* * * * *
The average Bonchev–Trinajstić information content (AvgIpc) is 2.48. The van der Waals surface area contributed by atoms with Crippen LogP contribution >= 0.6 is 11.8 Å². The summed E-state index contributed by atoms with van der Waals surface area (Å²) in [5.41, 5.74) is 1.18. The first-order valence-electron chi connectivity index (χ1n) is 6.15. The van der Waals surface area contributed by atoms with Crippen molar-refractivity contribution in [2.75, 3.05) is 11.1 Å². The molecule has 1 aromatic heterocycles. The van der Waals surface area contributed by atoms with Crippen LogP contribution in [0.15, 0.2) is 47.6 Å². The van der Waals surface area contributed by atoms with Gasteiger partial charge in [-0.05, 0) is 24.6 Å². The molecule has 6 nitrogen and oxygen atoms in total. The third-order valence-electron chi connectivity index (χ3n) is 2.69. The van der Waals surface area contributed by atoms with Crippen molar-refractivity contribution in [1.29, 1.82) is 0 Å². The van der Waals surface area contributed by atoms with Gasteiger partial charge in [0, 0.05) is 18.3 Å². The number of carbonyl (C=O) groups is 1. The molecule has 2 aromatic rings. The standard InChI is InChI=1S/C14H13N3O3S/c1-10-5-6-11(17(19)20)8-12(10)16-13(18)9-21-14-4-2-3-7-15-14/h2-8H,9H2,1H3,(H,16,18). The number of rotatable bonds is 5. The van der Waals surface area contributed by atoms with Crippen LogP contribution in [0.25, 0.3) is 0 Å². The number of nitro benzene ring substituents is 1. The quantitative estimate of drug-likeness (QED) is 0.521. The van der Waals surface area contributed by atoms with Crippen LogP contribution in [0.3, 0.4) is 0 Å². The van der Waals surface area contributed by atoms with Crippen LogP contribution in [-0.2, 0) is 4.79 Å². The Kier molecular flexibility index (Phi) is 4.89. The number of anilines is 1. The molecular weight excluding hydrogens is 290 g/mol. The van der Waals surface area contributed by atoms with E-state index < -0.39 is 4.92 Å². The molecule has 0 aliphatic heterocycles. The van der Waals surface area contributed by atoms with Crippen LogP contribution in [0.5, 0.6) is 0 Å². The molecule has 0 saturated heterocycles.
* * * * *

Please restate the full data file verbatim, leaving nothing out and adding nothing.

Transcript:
The average Bonchev–Trinajstić information content (AvgIpc) is 2.48. The van der Waals surface area contributed by atoms with Crippen LogP contribution >= 0.6 is 11.8 Å². The summed E-state index contributed by atoms with van der Waals surface area (Å²) in [5.41, 5.74) is 1.18. The first-order valence-electron chi connectivity index (χ1n) is 6.15. The van der Waals surface area contributed by atoms with Crippen molar-refractivity contribution in [2.75, 3.05) is 11.1 Å². The molecule has 1 aromatic heterocycles. The van der Waals surface area contributed by atoms with Crippen LogP contribution in [0.15, 0.2) is 47.6 Å². The van der Waals surface area contributed by atoms with Gasteiger partial charge in [-0.05, 0) is 24.6 Å². The molecule has 6 nitrogen and oxygen atoms in total. The third-order valence-electron chi connectivity index (χ3n) is 2.69. The van der Waals surface area contributed by atoms with Crippen molar-refractivity contribution in [1.29, 1.82) is 0 Å². The van der Waals surface area contributed by atoms with Gasteiger partial charge in [0, 0.05) is 18.3 Å². The number of carbonyl (C=O) groups is 1. The molecule has 2 aromatic rings. The standard InChI is InChI=1S/C14H13N3O3S/c1-10-5-6-11(17(19)20)8-12(10)16-13(18)9-21-14-4-2-3-7-15-14/h2-8H,9H2,1H3,(H,16,18). The number of rotatable bonds is 5. The van der Waals surface area contributed by atoms with Crippen LogP contribution in [0.25, 0.3) is 0 Å². The number of nitro benzene ring substituents is 1. The quantitative estimate of drug-likeness (QED) is 0.521. The van der Waals surface area contributed by atoms with Crippen LogP contribution in [0.3, 0.4) is 0 Å². The van der Waals surface area contributed by atoms with Crippen LogP contribution in [-0.2, 0) is 4.79 Å². The Kier molecular flexibility index (Phi) is 4.89. The number of anilines is 1. The molecular weight excluding hydrogens is 290 g/mol. The van der Waals surface area contributed by atoms with E-state index < -0.39 is 4.92 Å². The molecule has 0 aliphatic heterocycles. The van der Waals surface area contributed by atoms with Crippen LogP contribution in [0.5, 0.6) is 0 Å². The molecule has 0 saturated heterocycles.